[21:04] Carly Dalton: So I’m talking to you now. You’re my funeral director. When I ring the phone when mom dies in the middle of the night, are you going to pick up the phone? Or am I going to be put through to an answering service, you know, so are you available, are you the person that’s going to be looking after me the whole way through or am I talking to you now, but then you’re going to handball me to somebody else? Who’s going to be looking after my loved one, you know, are you going to be looking after them or do you have a mortician or an embalmer? Who are they? Can I meet them? Am I able to help look after my mom, dad, auntie, Nana, whoever, you know, can I help wash and dress them if that’s important to you? Things like, you know, if it’s really important and this has been something that our families have asked, you know, I want a female mortician or embalmer looking after my mom or my Nana. Can you guarantee that that’s going to happen and that no male will see her naked. It’s so secretive. It’s such a secretive industry. So all I would be saying, I’d like to come and inspect the premises, please. And you know, I just think any service provider that tells you, you know, you can’t use this venue or you can’t have this coffin, or you can’t do this, well tell me why I can’t, you know. So red flags, to me, is being told what you can do by someone who’s trying to be a little bit more controlling over the situation.
[22:22] Jan Fran: Yeah.
[22:22] Carly Dalton: Yeah.
[22:23] Jan Fran: So a loved one has died. It might be sudden. It might not be. Either way, you’re vulnerable. And at the same time your person’s farewell has landed in your lap. What are the main things to think about when it comes to planning a funeral? One, ask the funeral director for an itemized breakdown of costs like what’s a viewing going to cost? And what is included in the professional service fee? And how much will that DVD be? And yeah, the funeral industry is still very big on DVDs. Two, you don’t have to have anything you or your person wouldn’t want. You don’t even have to have a funeral. A direct cremation is often the cheapest option after someone has died and you can arrange almost everything else yourself. And three, if you’re going for a coffin, you can always be aware. Coffins involve some of the highest mark ups in the funeral biz. Why not get something fun from the internet? Eh? If the funeral home refuses to accept your coffin, ask the crucial question, “What’s the matter with you?” And if you’re feeling like this process is not going how you’d like, you can always transfer your loved one to a different funeral home. Just be aware there might be a fee involved. Oh, yeah, and if you choose cremation, for all that is good and holy, don’t forget to collect your loved one. This is Meredith.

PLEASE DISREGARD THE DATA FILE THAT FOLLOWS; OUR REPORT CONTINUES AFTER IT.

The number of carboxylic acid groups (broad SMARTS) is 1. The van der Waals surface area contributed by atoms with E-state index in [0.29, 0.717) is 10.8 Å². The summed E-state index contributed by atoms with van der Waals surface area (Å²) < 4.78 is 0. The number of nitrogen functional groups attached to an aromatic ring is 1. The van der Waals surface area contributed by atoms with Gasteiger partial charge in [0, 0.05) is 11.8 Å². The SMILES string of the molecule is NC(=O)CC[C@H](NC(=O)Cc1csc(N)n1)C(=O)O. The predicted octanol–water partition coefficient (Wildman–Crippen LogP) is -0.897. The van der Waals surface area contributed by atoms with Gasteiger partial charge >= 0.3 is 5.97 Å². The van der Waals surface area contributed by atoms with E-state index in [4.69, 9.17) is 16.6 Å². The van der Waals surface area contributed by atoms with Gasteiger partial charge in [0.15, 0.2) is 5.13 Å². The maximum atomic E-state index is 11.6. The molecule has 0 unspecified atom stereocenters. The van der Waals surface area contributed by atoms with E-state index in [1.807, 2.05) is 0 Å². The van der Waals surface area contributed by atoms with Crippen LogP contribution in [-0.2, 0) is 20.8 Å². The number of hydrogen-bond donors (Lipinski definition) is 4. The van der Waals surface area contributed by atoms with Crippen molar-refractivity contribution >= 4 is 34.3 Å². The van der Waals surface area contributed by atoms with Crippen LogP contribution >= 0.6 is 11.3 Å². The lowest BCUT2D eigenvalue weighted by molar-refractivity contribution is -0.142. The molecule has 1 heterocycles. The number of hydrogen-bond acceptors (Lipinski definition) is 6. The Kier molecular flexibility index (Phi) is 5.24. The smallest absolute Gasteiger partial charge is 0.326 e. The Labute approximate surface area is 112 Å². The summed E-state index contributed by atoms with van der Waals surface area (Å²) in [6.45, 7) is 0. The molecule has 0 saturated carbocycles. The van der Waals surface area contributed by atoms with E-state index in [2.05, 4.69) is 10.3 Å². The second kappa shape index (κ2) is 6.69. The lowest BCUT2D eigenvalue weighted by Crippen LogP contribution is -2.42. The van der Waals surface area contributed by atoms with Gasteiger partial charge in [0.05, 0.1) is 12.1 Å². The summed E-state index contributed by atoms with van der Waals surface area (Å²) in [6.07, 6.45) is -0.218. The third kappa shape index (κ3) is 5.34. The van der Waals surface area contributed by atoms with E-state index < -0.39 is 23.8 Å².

[23:46] Meredith: So my gran passed away and we ended up deciding to get her cremated. So she was cremated by funeral home and she was put in a cremated box and then time went by for four years. One day, I just decided to pick her up. So, I think, I was coming home from work and I was like, oh, yeah, she’s in there. I wonder if anyone’s got it. So I just called in and I just said my name and her name and they’re like, “Oh yeah, here she is,” and they just handed her over. I didn’t even have to give ID or anything.
[24:23] Jan Fran: Okay.
[24:26] Meredith: She says, “Hi.” I don’t know.
[24:30] Jan Fran: I’m Jan Fran. This is The Pineapple Project and this season, we are tackling the logistics of the big sleep – death, because everybody’s doing it. Next on The Pineapple Project, close your eyes and think about all the admin tasks you’ve done and will continue to do throughout your lifetime. When you die, it’s not like that stuff just boom ceases to exist right along with you. It’s just a big tangled, whip that someone else really need to kind of pick apart. So, and I mean this in a totally undodgy way, how do you get access to someone’s bank accounts after they die? And how do your people untangle your affairs once you have checked out?
[25:25] Woman’s voice: I’m left with the, with the job of having to piece together his life and figure out what to do with his, his effects. So what do I do? I have no idea.
[25:35] Jan Fran: You’re going to need some help tracking down these clues.
[25:38] Random voice: I need an investigator.
[25:40] Jan Fran: That is the next episode of The Pineapple Project. This podcast is mixed by sound engineers Angie Grant and Krissy Miltiadou. It’s produced by Karla Arnall and Clare O’Halloran. The role of Grimmy, the Grim Reaper is played by Rhys Nicholson, isn’t he adorable? The Pineapple Project’s executive producer is Rachel Fountain. The host? Hello. That’s me Jan Fran. And Kellie Riordan is the manager of ABC Audio Studios. What a team, people, what a bloody team. Psst, hey. Were you thinking during this episode, “What if I want to have a funeral that’s, like, good for the planet?” Good thought my friend. If you are trying to die green head on over to ABC podcast Little Green Pod for an episode about dying with the planet on your mind. You will hear a lot of wacky options like eco-friendly coffins, shrouds and bush cemeteries. Is that the same as a Tibetan sky burial? We still don’t know what that is.
End of transcription. Total audio minute: [26 min 41 sec]